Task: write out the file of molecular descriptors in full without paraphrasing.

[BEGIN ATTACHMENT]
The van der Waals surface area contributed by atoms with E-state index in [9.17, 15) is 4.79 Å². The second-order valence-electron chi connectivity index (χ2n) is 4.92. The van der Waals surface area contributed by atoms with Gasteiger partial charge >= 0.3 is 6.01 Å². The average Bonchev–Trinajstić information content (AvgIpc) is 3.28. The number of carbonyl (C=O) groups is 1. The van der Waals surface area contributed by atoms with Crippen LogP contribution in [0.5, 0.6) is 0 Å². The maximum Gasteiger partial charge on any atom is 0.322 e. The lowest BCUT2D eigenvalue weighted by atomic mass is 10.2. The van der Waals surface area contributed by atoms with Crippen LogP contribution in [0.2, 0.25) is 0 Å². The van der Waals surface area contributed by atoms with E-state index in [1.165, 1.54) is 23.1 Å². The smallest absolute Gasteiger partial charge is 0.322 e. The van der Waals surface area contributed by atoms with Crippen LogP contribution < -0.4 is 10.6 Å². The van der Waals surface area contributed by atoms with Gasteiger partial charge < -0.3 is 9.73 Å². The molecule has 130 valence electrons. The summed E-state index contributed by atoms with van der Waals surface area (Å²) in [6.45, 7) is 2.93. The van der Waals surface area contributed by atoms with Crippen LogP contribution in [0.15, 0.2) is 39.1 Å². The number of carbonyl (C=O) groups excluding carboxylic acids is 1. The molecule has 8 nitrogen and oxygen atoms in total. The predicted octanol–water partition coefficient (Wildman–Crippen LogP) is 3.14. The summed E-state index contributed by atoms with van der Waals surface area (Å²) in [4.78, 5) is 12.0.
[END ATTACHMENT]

The van der Waals surface area contributed by atoms with E-state index in [9.17, 15) is 4.79 Å². The second-order valence-electron chi connectivity index (χ2n) is 4.92. The van der Waals surface area contributed by atoms with Gasteiger partial charge >= 0.3 is 6.01 Å². The average Bonchev–Trinajstić information content (AvgIpc) is 3.28. The number of carbonyl (C=O) groups is 1. The van der Waals surface area contributed by atoms with Crippen LogP contribution in [0.5, 0.6) is 0 Å². The maximum Gasteiger partial charge on any atom is 0.322 e. The lowest BCUT2D eigenvalue weighted by atomic mass is 10.2. The van der Waals surface area contributed by atoms with Crippen LogP contribution in [0.2, 0.25) is 0 Å². The van der Waals surface area contributed by atoms with E-state index in [1.165, 1.54) is 23.1 Å². The smallest absolute Gasteiger partial charge is 0.322 e. The van der Waals surface area contributed by atoms with Crippen LogP contribution < -0.4 is 10.6 Å². The van der Waals surface area contributed by atoms with Gasteiger partial charge < -0.3 is 9.73 Å². The molecule has 130 valence electrons. The summed E-state index contributed by atoms with van der Waals surface area (Å²) in [6.45, 7) is 2.93. The van der Waals surface area contributed by atoms with Crippen LogP contribution in [0.15, 0.2) is 39.1 Å². The number of carbonyl (C=O) groups excluding carboxylic acids is 1. The molecule has 8 nitrogen and oxygen atoms in total. The predicted octanol–water partition coefficient (Wildman–Crippen LogP) is 3.14. The summed E-state index contributed by atoms with van der Waals surface area (Å²) in [4.78, 5) is 12.0.